Tuesday, June 03, 2008

Gay Pride and a Feminist

In a week and a half Saskatoon will be holding its Gay Pride Parade. At first I thought that I would not be able to go as it's my daughter's grade 12 grad and she informed me it was a no-brainer as to where I should be. However, God works in wonderful ways. It turns out that Jay wants her hair done at a small salon in the city right on the parade route. The appointment will take one and a half hours so athough I may not be able to march in the whole, I will still be there for some.

Each year that I am here there seems to be a theme in the questions I am asked. The first year was - "So, what do you think about this whole gay thing?" The second year the question was around same-sex couples raising children. The third was - "Why can't they just stay in the closet?"

This year is - "Why do they have to have a parade? You don't see so&so's insisting on one. I have thought on this a bit. I haven't come up with a whole response but I do have some thoughts. (Surprise! Surprise!) I am not going to defind the right to march as that is a given. I think that this question is an extention of last year's question. It comes from our own discomfort with our sexuality and the tradionally perceived roles of the sexes.

There is now a tacit acceptance that same-sex couples exist. People realize that they are not going to go away and the old euphemisms we used to hide them will no longer work. But we're still uncomfortable so we prefer couples remain where we don't have to acknowledge the relationship.

The Gay Pride Parade challenges that. The very fact that we are uncomfortable should challenge us to look more deeply. Instead, the reason given for opposition barely scratches the surface. We know that it is not PC to wish GLBTTs back into the closet so we voice our concerns by pointing out that no one else holds special parades. We won't mention Anglicans parading in downtown Saskatoon (albeit a relatively short distance) in 1976 from the Cathedral to a larger church. After all, that was a religious procession. Nor will we mention cross town walks on Good Fridays. Those are a form of the Stations of the Cross. Nor will we mention Marches for Jesus.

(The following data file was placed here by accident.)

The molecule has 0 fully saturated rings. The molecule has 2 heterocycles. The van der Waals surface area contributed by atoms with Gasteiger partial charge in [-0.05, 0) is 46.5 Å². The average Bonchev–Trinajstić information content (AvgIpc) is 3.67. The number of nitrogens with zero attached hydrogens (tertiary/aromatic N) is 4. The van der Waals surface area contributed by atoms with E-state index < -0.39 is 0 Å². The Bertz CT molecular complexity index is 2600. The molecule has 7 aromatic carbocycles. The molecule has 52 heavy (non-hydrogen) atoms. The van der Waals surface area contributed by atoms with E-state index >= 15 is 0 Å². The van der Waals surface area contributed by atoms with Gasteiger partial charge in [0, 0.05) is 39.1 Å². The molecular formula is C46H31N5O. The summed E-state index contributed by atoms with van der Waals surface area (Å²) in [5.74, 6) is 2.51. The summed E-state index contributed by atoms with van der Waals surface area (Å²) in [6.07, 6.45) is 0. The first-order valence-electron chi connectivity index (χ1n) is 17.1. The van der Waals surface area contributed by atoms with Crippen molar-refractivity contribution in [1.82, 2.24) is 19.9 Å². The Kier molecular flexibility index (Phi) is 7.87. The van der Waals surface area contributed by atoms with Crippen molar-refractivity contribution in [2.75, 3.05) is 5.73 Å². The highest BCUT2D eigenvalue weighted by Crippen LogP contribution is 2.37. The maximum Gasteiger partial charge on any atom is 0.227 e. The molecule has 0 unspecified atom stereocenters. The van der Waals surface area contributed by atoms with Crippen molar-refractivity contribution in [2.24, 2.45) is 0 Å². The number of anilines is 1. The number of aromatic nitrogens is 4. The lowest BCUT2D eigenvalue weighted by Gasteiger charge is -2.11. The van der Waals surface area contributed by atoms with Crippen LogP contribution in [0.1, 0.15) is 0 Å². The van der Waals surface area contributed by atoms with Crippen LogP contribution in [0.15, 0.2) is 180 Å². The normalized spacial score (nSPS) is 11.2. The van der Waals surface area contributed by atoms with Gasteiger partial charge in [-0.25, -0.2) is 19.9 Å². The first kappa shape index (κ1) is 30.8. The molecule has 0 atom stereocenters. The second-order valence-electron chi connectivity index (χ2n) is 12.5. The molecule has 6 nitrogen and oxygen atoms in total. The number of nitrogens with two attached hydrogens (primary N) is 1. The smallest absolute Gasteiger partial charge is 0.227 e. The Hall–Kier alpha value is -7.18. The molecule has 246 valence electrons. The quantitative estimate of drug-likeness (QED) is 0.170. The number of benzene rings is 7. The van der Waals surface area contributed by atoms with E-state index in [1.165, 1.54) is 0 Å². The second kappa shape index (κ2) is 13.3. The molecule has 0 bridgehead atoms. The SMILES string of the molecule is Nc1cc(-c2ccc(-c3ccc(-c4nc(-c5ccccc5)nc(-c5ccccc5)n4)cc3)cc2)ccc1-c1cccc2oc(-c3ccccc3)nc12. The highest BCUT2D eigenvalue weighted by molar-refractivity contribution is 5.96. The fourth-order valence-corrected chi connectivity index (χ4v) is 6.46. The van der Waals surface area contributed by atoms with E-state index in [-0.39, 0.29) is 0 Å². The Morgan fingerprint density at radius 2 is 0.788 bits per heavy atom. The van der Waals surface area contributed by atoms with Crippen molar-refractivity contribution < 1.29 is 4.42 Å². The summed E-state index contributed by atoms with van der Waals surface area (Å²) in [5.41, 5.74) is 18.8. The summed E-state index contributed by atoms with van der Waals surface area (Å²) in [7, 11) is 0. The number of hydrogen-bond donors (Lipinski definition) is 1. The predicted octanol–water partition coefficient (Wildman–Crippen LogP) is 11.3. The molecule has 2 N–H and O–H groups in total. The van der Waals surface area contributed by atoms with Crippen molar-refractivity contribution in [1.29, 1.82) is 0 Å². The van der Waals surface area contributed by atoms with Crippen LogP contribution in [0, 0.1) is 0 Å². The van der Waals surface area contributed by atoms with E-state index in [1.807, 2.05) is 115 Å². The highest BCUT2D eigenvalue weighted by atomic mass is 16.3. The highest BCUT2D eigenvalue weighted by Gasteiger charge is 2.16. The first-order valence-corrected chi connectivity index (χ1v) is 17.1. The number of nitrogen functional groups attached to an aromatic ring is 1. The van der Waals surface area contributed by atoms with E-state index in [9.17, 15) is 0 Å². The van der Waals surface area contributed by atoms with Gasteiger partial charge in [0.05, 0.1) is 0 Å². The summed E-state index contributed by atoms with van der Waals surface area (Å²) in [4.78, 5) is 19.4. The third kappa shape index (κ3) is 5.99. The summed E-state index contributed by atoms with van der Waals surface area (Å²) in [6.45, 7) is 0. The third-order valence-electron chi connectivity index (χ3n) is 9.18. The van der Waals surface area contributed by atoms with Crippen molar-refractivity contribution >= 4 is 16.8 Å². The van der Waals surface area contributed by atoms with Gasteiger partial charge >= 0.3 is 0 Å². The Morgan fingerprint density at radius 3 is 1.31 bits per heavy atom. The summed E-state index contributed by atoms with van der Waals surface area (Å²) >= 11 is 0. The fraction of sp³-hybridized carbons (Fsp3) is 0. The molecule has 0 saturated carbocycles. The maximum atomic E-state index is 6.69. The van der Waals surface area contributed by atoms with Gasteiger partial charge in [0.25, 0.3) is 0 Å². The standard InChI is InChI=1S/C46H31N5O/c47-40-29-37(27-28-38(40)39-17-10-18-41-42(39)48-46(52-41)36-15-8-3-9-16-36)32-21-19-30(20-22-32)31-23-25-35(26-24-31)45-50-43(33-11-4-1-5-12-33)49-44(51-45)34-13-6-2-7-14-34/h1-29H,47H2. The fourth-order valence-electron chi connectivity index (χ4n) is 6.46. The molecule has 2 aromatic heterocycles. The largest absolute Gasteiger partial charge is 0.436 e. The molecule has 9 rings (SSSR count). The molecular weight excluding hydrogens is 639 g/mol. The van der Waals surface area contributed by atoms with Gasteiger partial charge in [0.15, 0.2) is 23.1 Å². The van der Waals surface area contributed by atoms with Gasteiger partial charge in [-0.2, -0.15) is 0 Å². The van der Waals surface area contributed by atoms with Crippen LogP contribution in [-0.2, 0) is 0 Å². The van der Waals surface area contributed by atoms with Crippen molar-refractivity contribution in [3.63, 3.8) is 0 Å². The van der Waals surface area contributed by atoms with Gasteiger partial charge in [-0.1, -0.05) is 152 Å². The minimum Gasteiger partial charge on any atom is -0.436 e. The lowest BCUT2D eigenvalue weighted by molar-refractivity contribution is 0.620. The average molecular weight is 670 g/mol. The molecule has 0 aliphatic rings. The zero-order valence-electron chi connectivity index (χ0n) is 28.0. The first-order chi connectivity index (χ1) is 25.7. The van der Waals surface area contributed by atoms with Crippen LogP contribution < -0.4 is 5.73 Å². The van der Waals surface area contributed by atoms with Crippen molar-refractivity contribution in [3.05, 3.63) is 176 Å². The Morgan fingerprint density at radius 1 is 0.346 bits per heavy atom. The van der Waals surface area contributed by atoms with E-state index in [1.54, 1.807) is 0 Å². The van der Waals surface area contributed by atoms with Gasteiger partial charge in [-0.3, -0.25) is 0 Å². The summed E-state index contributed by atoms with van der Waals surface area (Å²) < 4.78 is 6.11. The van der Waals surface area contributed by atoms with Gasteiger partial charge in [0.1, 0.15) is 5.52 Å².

I would point out to those who question that the parade is a statement that gays are no longer willing to live in the closet in which society has placed them. "Fine," is the response. "But they are no longer in the closet. Why do they have to be in our face about it?"

Unfortunately, our very discomfort shows the whys. Because society still wants them in the closet. We still don't want to see that sexuality and relationship is not just a man-woman thing. We still don't want to publically acknowldege that sex is good in itself, that it can be fun, wholesome, and meaningful without producing children.

And, of course, there is the discomfort over the challenge to stereo-typic roles. It's a threat to see women dressed and in the role of male husband. Heaven forbid that women should ever discover that we can survive and find meaning in life without a man. Or the challenge to those of us who choose to emphasize our femininity but, due to socialization, feel that our very femininity is inferior.

And, certainly, only women should ever wear skimpy clothing to sell our sex. Men doing so is just gross. Who do they think they are? (I will admit that the Saskatoon parade is actually quite sedate in this matter but people conflate it with the parades that get TV time.) Only cheer leaders should advertize their sex.

And then there are the male couples. We all know that, because the ideal couple is male-female, one of those men has got to become like a woman. And the female role is definitely inferior - so one of those men must be letting all of his macho brethern down. How could he?

So, for me, it is not just about being gay or being hand-holding same-sex couples in public. It is, on a less public and acknowledged scale, also about challenging centruies old mis-perceptions about human sexuality and proper (and inferior) role of the feminine.

On the 14th, I will march with my friends to state their right to live their lives fully in public - to the potential for which God has created them. But I also march as a feminist demanding that we celebrate the whole range of sexuality and that we accept all as valued and equal.

Love and Prayers,
Ann Marie